White House spokesman Sean Spicer has resigned, ending a brief and turbulent tenure that made him a household name, amid further upheaval within US President Donald Trump’s inner circle.
- Sean Spicer resigned to give incoming communications director Anthony Scaramucci “a fresh start”
- Sarah Sanders is named new press secretary by Mr Scaramucci
- US President Donald Trump said he was grateful for Mr Spicer’s work
While not a surprise, Mr Spicer’s departure was abrupt and reflected turmoil in Mr Trump’s legal and media teams amid a widening investigation of possible ties between Mr Trump’s campaign and Russian meddling in the 2016 presidential election.
Sarah Sanders was named as the new press secretary by her new boss, Anthony Scaramucci, at a White House briefing with reporters.
Mr Scaramucci, a former Wall Street financier, was named as the administration’s new top communications official.
A Republican close to the White House told Reuters that Mr Trump settled on Mr Scaramucci for the job on Thursday and met with him on Friday morning (local time) to formally offer it to him.
After news of Mr Scaramucci’s hiring leaked, the official said, Mr Spicer met with Mr Trump in the Oval Office and “basically gave an ultimatum ‘that it was him or me'”.
When Mr Trump would not budge, Mr Spicer resigned, just over six months into his role, the official said.
“Well it’s been an honour and a privilege to serve this president in this country,” Mr Spicer told Fox News.
“I just think it was in the best interest of our communications department, of our press organisation to not have too many cooks in the kitchen.”
Forty-five-year-old Mr Spicer, a veteran Washington staffer, was parodied memorably by actress Melissa McCarthy on the Saturday Night Live TV comedy show for his combative encounters with the White House press corps.
‘I love the President, I love the team’: Scaramucci
Mr Trump said in a statement read by Ms Sanders that he was “grateful” for Mr Spicer’s “work on behalf of my administration and the American people”.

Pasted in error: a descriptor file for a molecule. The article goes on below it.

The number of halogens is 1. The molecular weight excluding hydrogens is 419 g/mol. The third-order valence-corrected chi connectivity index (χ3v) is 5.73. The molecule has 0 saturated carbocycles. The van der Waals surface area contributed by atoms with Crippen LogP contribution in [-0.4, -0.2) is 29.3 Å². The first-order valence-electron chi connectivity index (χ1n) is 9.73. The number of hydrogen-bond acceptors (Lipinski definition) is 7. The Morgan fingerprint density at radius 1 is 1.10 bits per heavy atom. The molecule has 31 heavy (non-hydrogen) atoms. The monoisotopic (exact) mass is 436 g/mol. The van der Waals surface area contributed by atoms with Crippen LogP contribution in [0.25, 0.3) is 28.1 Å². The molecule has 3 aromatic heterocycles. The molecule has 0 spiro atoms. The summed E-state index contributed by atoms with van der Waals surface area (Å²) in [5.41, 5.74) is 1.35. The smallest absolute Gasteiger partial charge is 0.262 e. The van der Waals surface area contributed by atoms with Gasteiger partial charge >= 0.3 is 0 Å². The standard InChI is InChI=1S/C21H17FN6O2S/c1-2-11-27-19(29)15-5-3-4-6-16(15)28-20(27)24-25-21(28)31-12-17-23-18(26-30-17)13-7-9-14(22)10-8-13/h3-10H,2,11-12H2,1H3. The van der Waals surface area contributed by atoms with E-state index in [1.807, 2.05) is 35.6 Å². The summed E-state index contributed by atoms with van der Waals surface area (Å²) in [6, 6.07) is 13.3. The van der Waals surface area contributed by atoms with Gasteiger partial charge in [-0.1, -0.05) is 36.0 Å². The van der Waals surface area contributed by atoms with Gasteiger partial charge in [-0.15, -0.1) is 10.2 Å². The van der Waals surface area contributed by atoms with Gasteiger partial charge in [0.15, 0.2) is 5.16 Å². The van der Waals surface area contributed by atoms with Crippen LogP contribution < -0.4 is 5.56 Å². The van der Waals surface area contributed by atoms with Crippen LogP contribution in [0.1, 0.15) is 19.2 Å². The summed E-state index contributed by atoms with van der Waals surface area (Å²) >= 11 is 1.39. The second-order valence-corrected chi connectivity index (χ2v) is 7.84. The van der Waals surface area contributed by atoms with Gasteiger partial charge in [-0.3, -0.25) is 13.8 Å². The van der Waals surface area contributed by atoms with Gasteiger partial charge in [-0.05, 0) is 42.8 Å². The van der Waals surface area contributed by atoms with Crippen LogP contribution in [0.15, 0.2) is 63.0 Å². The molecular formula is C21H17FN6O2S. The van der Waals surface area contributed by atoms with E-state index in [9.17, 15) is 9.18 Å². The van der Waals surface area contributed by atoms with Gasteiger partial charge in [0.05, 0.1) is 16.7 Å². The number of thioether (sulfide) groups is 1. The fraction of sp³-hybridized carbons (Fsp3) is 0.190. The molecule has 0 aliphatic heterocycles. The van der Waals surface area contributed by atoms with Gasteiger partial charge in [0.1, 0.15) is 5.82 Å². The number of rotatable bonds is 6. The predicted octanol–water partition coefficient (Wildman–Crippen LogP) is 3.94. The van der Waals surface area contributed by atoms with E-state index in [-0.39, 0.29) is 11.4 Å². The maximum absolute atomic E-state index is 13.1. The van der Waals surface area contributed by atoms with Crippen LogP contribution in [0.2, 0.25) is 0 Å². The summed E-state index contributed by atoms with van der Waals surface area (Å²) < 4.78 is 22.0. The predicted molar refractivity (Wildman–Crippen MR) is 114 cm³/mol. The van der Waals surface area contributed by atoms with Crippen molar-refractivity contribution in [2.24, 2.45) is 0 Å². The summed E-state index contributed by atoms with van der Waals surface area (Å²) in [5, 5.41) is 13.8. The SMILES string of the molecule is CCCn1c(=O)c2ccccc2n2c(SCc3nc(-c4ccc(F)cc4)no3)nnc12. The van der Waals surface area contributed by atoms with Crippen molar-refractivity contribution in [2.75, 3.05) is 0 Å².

“I wish him continued success as he moves on to pursue new opportunities: Just look at his great television ratings,” he said.
Speaking after Ms Sanders, Mr Scaramucci told reporters: “I love the President… It’s an honour to be here.”
Asked how he was going to right the White House ship, Mr Scaramucci said there was nothing to fix.
“The ship is going in the right direction. I like the team. Let me rephrase that: I love the team,” he said.
Mr Scaramucci said he had worked to make sure he had no conflicts of interests stemming from his wide-ranging business activities. He was formerly a hedge fund manager and Goldman Sachs banker.
A person with knowledge of the decision said Mr Trump had been impressed by Mr Scaramucci’s defence of the White House on television and his handling of a recent incident with CNN. The cable channel retracted a story about Mr Scaramucci and fired three journalists.
Mr Spicer congratulated Mr Scaramucci on his new position, saying: “It’ll be great, he’s a tough guy.”
He said he felt it would be best for Mr Scaramucci to build his own operation “and chart a new way forward”.
Mr Trump later took to Twitter to thank Mr Spicer for his service, adding “his future is bright”.
From the start, Mr Spicer invited controversy, attacking the media in his debut appearance as press secretary for reporting what he called inaccurate crowd numbers at Mr Trump’s inauguration.
“This was the largest audience to ever witness an inauguration, period, both in person and around the globe,” he said, an assertion that quickly drew scorn.
Before being tapped by Mr Trump for the job of press secretary, Mr Spicer was spokesman for the Republican National Committee.
He also had previously worked in the administration of former president George W Bush, a time when he dressed up in an Easter Bunny costume for the annual White House Easter Egg Roll.
Mr Spicer and other Trump aides shook up White House dealings with the media, including cutting back daily televised news briefings and replacing them with audio briefings only.
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